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Randy Johnson

You couldn't have stated it more accurately. During the Presidential campaign, it became obvious to me after only a couple of appearances that I knew more about the office she was running for and I knew I wouldn't be competent to function as Vice President.

I remember laughing during the interview with Katie Couric when she couldn't name one publication she read. Hell, just say Time and move on to something else. That would have been enough. I'll wager her chief reading material was more likely The National Enquirer.

The fact that she bailed out halfway through her term as governor should tell her supporters something. That it doesn't tells me something about them. I won't be so polite as to call them willfully ignorant. Criminally stupid more like!

Mike Gold

I think I disagree with you, but my disagreement will happen in about 22 months. I haven't seen, been part of, or had friends who were part of a "we're in it to make a point" campaign where by two weeks before the election the candidate didn't have a "what if" scenario in which he/she would eek out a win. Each and every one over the past, damn, 41 years (I first worked on a hopeless campaign in 1969) saw a real possibility of winning. For example, a long-haired card-carrying college Communist in California running for sheriff against an entrenched, popular, populist and well-funded campaign. By election day, he thought he could win. I thought he'd lose even if the Martians came down and shot the sheriff while singing Bob Marley songs live on Ed Sullivan.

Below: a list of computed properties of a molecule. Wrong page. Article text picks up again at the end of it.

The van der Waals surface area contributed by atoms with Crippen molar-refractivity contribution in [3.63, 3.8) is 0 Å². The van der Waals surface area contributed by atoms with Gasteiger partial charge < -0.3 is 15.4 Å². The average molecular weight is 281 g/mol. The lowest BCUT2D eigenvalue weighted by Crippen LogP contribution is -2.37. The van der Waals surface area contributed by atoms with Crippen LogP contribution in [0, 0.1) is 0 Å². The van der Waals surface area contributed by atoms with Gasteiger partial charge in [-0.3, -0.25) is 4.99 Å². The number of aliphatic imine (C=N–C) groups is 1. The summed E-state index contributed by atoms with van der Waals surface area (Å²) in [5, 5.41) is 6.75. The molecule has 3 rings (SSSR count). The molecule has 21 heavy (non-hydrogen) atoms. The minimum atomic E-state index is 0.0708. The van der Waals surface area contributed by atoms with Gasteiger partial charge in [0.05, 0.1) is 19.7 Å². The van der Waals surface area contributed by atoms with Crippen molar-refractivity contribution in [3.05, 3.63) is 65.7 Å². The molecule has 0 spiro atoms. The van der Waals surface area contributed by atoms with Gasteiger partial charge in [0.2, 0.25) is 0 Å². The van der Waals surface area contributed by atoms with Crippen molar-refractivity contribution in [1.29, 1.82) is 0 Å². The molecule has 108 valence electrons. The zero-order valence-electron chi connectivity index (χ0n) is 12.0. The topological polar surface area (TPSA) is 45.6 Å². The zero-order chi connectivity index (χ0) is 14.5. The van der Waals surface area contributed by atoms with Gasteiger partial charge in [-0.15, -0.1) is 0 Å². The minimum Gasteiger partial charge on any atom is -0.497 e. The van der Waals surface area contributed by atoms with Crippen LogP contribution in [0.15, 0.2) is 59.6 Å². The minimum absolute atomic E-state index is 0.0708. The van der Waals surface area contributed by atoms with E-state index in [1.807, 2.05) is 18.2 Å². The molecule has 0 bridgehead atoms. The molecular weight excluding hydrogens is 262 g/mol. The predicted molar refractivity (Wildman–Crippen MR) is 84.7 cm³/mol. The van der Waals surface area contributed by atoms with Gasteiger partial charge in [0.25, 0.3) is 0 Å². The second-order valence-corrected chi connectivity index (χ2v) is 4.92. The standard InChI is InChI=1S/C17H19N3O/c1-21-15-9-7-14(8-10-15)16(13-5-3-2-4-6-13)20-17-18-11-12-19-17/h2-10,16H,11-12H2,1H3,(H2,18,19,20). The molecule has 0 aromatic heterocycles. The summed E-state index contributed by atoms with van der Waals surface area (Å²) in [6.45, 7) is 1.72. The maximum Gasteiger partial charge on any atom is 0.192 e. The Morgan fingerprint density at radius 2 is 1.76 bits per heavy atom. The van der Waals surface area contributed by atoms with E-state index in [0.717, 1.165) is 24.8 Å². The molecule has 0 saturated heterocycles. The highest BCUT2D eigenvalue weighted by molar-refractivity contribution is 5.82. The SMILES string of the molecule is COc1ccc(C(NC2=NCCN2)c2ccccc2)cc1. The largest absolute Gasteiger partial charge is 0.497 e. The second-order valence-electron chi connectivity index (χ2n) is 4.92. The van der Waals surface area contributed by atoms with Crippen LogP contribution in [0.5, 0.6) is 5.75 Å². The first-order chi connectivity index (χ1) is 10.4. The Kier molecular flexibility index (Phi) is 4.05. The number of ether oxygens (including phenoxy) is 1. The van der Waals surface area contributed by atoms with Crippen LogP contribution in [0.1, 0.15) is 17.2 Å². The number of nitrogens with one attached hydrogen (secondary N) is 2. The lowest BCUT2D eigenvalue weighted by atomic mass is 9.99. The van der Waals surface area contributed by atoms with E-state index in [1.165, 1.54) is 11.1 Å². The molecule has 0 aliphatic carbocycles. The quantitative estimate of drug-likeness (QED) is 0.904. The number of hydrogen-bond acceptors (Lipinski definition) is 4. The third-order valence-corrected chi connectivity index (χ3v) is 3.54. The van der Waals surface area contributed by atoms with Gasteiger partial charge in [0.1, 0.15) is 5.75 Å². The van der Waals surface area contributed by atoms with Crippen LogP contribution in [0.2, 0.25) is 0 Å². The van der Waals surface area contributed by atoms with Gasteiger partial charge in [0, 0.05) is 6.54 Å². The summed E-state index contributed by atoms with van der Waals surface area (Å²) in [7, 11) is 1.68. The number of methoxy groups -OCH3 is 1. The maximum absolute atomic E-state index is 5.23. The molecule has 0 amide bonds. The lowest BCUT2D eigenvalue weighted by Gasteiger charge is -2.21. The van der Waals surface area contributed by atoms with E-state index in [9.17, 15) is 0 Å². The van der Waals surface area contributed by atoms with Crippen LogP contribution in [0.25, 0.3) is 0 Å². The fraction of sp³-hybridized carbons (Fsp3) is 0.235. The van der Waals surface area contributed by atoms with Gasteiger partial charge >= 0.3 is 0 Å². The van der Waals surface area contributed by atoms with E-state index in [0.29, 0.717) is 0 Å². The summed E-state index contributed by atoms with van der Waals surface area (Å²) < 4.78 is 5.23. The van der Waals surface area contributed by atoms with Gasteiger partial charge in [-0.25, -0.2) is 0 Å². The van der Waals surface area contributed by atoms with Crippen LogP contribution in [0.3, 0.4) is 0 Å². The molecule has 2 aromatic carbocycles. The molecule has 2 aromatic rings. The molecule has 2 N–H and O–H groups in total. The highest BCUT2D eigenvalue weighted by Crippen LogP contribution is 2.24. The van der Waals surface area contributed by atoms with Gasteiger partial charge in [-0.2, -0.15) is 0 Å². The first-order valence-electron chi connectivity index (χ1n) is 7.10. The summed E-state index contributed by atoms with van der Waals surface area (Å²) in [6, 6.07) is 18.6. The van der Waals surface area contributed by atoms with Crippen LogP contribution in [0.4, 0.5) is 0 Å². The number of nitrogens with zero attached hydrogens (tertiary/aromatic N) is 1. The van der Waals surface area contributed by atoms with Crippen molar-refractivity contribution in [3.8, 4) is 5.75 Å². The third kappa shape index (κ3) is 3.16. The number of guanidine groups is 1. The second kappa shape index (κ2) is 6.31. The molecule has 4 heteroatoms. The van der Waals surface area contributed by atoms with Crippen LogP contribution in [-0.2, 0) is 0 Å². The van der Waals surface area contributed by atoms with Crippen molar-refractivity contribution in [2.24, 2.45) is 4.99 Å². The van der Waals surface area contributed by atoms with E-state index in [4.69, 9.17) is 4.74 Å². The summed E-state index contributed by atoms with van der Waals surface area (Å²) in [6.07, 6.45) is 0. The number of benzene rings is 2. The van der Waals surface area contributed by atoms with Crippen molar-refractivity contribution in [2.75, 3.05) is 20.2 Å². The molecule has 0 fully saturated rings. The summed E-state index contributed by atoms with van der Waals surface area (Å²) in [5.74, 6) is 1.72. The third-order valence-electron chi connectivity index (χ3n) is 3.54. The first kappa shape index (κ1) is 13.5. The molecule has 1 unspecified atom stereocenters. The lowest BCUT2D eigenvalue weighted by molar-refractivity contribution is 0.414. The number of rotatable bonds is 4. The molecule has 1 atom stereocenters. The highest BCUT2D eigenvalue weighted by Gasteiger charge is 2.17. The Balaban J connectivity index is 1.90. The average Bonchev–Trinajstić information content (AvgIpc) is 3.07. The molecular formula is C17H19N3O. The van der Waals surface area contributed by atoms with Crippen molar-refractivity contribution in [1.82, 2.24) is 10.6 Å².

I certainly agree with Randy: the most damning element of her likely campaign is her bailing out on the governor's chair. There are SO many ways to read that: she quit for the money, she quit to avoid indictment, she quit because she's a megalomaniac, she quit because everybody from Wasilla is either on crack or in the Iditarod (full disclosure fun-fact: I was part of the Iditarod trail committee for about 10 years)... or possibly all of the above. Each and every one is a campaign issue.

If she has any real smarts that aren't sublimated by her enormous ego, she has rationalized that it's better to be a power broker than it is to be in power. And, of course, it is.


I'm coming to the conclusion that the only job Palin wants is the one she tried to get last time: Vice-President.

In her mind, that would be the perfect role; her only requirements would be to (occasionally) preside over the Senate and to cast the rare tie-breaker. Any other duties would be at the discretion of the President, and she could turn down any she didn't want to do.

This would give her almost unlimited free time to politick...traveling the country (on the RNC's dime), making speeches, fundraising, putting her name on ghostwritten books which conservative think tanks will then purchase in sufficient enough numbers to ensure they make the NYT bestsellers list. And she'll enjoy all of the pomp and circumstance of the office...Air Force Two, the Secret Service, the large staff, the free mansion, the press delegation, overseas trips, government-provided full health care...without one iota of the demands or responsibilities which fall upon the person in the Oval Office.

To achieve this, she needs to avoid antagonizing whomever will prove to be the presidential nominee in '12 (notice she's said nice things lately about Mitt Romney? Expect more of that), while also consistently attracting enough conservative votes in the primaries (none of which she has to win) to convince the GOP that they need her on the ticket to keep the Tea Partiers from bolting to the Libertarians or writing in Rand Paul or something like that.

It's a long shot, sure...but hey, she's already proven she can beat bad odds before, right?

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